|7.||Baskin LS, Himes K, Colborn T. Hypospadias and endocrine disruption: Is there a connection? Environ. Health Perspect 2001;109:1175-83. |
|8.||Belman AB. Hypospadias. In: Kelalis PP, King LR, Belman AB, editors. Clinical Pediatric Urology. London: WB Saunders Company; 1992. p. 619-63b. |
|9.||NHS information on HCG stimulation test, 2007. Available at: http://www.google.com [Last accessed on 2009 Jan 27]. |
|10.||Josso N, editor. The Intersex child. 1 st ed. London: Karger; 1981. p. 133-202. |
|11.||Borer JG, Retik AB. Hypospadias. In: Wein AJ, Jaboussi LR, Novick AC, Partin AW, Peters CA, editors. Campbell's Textbook of Urology. China: Saunders Elsevier; 2007. p. 3703-44. |
|12.||Baskin LS. Editorial comment on Analysis of risk factors for glans dehiscence after tubularized incised plate hypospadias repair. J Urol 2011;185:1850. |
|13.||Allen TD, Griffin JE. Endocrine studies in patients with advanced hypospadias. J Urol 1984;131:310-4. |
|14.||Gearhart JP, Linhard HR, Berkovitz GD, Jeffs RD, Brown TR. Androgen receptor levels and 5α-reductase activities in pre-pubertal skin and chordee tissue of boys with isolated hypospadias. J Urol 1988;140:1243-6. |
|15.||Schweikert HU, Schlüter M, Romalo G. Intracellular and nuclear binding of [3H] dihydrotestosterone in cultured genital skin fibroblasts of patients with severe hypospadias. J Clin Invest 1989;83:662-8. |
|16.||Boisen KA, Chellakooty M, Schmidt IM, Kai CM, Damgaard IN, Suomi AM, et al. Hypospadias in a cohort of 1072 Danish newborn boys: Prevalence and relationship to placental weight, anthropometrical measurements at birth, and reproductive hormone levels at three months of age. J Clin Endocrinol Metab 2005;90:4041-6. |
|17.||Holmes NM, Miller WL, Baskin LS. Lack of defects in androgen production in children with hypospadias. J Clin Endocrinol Metab 2004;89:2811-6. |
|18.||Walsh PC, Curry N, Mills RC, Siiteri PK. Plasma androgen response to hCG stimulation in prepubertal boys with hypospadias and cryptorchidism. J Clin Endocrinol Metab 1976;42:52-9. |
|19.||Feyaerts A, Forest MG, Morel Y, Mure PY, Morel-Journel N, Mallet D, et al. Endocrine screening in 32 consecutive patients with hypospadias. J Urol 2002;168:720-5. |
|20.||Rey RA, Codner E, Iniguez G, Bedecarras P, Trigo R, Okuma C, et al. Low risk of impaired testicular Sertoli and Leydig cell functions in boys with isolated hypospadias. J Clin Endocrinol Metab 2005;90:6035-40. |
|21.||Ratan SK, Sen A, Pandey RM, Hans C, Roychaudhary S, Ratan J. Lesser evaluated determinants of fistula formation in children with hypospadias. Int J Clin Pract 2001;55:96-9. |
|22.||Mosharafa AA, Agbo-Panzo D, Priso R, Aubry E, Besson R. [Repair of hypospadias: The effect of urethral plate configuration on the outcome of Duplay-Snodgrass repair]. [Article in French] Prog Urol 2009;19:507-10. |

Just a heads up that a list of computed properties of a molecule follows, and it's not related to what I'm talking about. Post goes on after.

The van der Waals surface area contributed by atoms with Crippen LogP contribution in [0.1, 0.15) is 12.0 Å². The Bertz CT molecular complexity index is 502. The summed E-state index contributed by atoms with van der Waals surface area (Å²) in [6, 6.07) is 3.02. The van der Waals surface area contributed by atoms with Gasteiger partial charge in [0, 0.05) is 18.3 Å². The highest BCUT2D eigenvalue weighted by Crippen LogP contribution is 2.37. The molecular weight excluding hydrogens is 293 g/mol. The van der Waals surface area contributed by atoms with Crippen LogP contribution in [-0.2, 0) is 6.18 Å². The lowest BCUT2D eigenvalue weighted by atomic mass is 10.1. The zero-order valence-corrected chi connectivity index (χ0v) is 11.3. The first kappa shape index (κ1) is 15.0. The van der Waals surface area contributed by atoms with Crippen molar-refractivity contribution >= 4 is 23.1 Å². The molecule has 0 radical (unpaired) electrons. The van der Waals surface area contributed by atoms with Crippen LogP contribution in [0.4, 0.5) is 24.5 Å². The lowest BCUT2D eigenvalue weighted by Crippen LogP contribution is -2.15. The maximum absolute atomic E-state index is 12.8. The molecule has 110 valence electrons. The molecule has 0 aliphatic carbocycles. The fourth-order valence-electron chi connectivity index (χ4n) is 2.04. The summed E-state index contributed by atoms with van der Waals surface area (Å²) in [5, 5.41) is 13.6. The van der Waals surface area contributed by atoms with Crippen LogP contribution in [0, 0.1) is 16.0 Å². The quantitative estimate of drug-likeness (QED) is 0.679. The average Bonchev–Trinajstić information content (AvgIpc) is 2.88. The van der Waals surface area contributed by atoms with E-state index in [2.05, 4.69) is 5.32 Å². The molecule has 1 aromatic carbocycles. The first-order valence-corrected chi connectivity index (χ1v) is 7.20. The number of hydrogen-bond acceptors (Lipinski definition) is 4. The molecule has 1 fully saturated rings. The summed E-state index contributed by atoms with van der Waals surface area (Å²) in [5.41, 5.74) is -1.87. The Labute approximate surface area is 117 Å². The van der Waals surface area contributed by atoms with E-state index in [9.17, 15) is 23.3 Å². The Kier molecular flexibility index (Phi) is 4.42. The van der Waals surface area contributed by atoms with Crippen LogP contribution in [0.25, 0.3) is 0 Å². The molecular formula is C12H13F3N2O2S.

|23.||Luo CC, Lin JN, Chiu CH, Lo FS. Use of parenteral testosterone prior to hypospadias surgery. Pediatr Surg Int 2003;19:82-4. |
|24.||Chalapathi G, Rao KL, Chowdhary SK, Narasimhan KL, Samujh R, Mahajan JK. Testosterone therapy in microphallic hypospadias: Topical or parenteral? J Pediatr Surg 2003;38:221-3. |
|25.||Gorduza DB, Gay CL, de Mattos E Silva E, Demede D, Hameury F, Berthiller J, et al. Does androgen stimulation prior to hypospadias surgery increase the rate of healing complications: A preliminary report. J Pediatr Urol 2011;7:158-61. |
|26.||Meaden C, Chedrese PP. Androgen: Molecular Basis and related disorders. In: Chedrese PP, editor. Reproductive Endocrinology; A molecular Approach. Canada: Springer's; 2009: p. 205-13 |
|27.||Wilson JD, George FW, Griffin JE. The hormonal control of sexual development. Science 1981;211:1278-84. |
|28.||Barcat J. Current concepts in treatment. In: Horton CE, editor. Plastic and reconstructive surgery of the genital area. Boston: Little Brown; 1973. p. 249-63. |
|29.||American Association of clinical endocrinologists medical guidelines for clinical practice for the evaluation and treatment of hypogonadism in adults-2002 update Hypogonadism Task Force. Chairman Steven M. Petak. Available from: https://www.aace.com/files/hypo-gonadism.pdf -United States. [Last accessed on 2012 Sep 7]. |
|30.||O'Donnell L, Robertson KM, Jones ME, Simpson ER. Estrogen and spermatogenesis. Endocr Rev 2001;22:289-318. |
|31.||Oh DM, Phillips TJ. Sex Hormones and Wound Healing. Wounds 2006;18:8-18. |
|32.||Hoag CC, Gotto GT, Morrison KB, Coleman GU, MacNeily AE. Long-term functional outcome and satisfaction of patients with hypospadias repaired in childhood. Can Urol Assoc J 2008;2:23-31. |
[Table 1], [Table 2], [Table 3], [Table 4], [Table 5]